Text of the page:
Lurasidone is a new atypical antipsychotic that is effective for short- and long-term treatment of patients with schizophrenia. It joins ziprasidone and aripiprazole as ‘metabolically friendly’ treatments but, unlike ziprasidone, has a low risk of causing QT prolongation. Possible side effects include akathisia and parkinsonism.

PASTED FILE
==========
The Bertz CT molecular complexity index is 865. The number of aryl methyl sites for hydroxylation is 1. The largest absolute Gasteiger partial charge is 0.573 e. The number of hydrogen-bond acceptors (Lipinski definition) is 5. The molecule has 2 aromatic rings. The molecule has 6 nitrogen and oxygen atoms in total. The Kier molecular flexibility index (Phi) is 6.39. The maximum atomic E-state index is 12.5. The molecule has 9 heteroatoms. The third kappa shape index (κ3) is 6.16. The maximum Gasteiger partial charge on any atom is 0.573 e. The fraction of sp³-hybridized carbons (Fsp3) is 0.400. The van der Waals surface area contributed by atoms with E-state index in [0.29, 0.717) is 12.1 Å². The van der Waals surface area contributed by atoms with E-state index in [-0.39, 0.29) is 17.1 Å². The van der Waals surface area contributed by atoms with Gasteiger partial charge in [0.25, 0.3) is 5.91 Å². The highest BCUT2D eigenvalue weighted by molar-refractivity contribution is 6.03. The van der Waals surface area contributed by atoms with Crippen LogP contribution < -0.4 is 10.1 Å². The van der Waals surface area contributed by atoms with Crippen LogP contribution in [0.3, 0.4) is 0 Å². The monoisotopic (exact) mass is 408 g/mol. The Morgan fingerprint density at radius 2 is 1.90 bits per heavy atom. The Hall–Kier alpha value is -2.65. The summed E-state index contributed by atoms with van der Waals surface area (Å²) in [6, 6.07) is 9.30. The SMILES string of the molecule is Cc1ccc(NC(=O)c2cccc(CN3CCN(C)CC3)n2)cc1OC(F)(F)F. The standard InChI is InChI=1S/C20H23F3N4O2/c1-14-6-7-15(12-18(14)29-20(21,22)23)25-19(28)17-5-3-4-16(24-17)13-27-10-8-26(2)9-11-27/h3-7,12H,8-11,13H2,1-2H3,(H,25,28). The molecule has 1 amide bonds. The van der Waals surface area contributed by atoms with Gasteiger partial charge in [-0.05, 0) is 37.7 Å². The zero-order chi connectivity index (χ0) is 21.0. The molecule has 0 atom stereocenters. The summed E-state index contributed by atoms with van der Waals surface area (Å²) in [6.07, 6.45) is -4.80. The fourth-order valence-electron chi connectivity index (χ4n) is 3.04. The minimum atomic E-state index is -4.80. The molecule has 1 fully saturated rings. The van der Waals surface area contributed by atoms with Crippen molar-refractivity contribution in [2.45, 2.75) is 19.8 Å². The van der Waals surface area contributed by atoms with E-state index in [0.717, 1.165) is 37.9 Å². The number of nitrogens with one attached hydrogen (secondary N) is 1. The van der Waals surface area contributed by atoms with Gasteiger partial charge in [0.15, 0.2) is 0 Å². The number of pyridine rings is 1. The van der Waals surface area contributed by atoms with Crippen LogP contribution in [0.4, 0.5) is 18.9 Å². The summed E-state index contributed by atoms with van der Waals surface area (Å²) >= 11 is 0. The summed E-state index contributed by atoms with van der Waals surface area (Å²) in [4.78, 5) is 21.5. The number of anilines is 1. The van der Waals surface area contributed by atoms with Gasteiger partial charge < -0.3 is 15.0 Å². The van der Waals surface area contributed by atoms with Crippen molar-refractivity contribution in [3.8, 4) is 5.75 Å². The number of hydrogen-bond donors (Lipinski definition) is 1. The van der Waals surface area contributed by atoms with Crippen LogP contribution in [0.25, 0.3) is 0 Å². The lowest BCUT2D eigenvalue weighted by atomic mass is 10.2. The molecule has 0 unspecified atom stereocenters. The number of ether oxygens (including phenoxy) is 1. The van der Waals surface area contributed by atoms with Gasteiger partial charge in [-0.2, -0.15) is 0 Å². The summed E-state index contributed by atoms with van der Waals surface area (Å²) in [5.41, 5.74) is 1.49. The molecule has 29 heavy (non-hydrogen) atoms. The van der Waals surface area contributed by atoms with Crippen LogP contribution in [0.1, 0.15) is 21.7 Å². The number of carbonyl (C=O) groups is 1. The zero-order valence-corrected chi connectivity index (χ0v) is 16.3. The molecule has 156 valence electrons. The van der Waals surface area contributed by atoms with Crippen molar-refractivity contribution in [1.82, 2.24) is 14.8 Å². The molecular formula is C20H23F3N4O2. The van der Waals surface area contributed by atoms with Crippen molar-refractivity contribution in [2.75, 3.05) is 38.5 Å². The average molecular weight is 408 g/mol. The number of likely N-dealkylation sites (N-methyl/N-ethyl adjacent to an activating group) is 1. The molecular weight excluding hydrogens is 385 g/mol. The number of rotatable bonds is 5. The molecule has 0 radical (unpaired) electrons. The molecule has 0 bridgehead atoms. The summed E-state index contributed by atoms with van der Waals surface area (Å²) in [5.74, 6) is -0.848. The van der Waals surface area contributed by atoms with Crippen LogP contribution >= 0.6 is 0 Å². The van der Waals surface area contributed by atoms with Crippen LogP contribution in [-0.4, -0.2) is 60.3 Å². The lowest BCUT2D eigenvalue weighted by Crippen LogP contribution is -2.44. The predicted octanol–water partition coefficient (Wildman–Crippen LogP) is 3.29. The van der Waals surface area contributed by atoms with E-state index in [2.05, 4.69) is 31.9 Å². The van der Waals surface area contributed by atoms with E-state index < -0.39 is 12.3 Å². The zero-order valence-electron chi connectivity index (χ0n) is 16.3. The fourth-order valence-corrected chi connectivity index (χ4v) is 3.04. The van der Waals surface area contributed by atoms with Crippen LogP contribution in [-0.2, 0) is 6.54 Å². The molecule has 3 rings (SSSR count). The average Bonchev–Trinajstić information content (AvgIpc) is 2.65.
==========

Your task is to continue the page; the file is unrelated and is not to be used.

Schizophrenia and related psychotic disorders share the common aetiology of brain dopamine dysregulation. Midbrain dopamine overactivity is hypothesised to cause delusions, hallucinations and formal thought disorder. All antipsychotics block dopamine D2 receptors to some extent and remain the cornerstone of treatment for patients with psychoses. The new generation or atypical antipsychotics distinguish between the D2 receptors thought to be responsible for psychosis and those responsible for movement, resulting in a low risk of extrapyramidal side effects such as parkinsonism. However, these drugs can cause other problems, most particularly weight gain and metabolic syndrome.1
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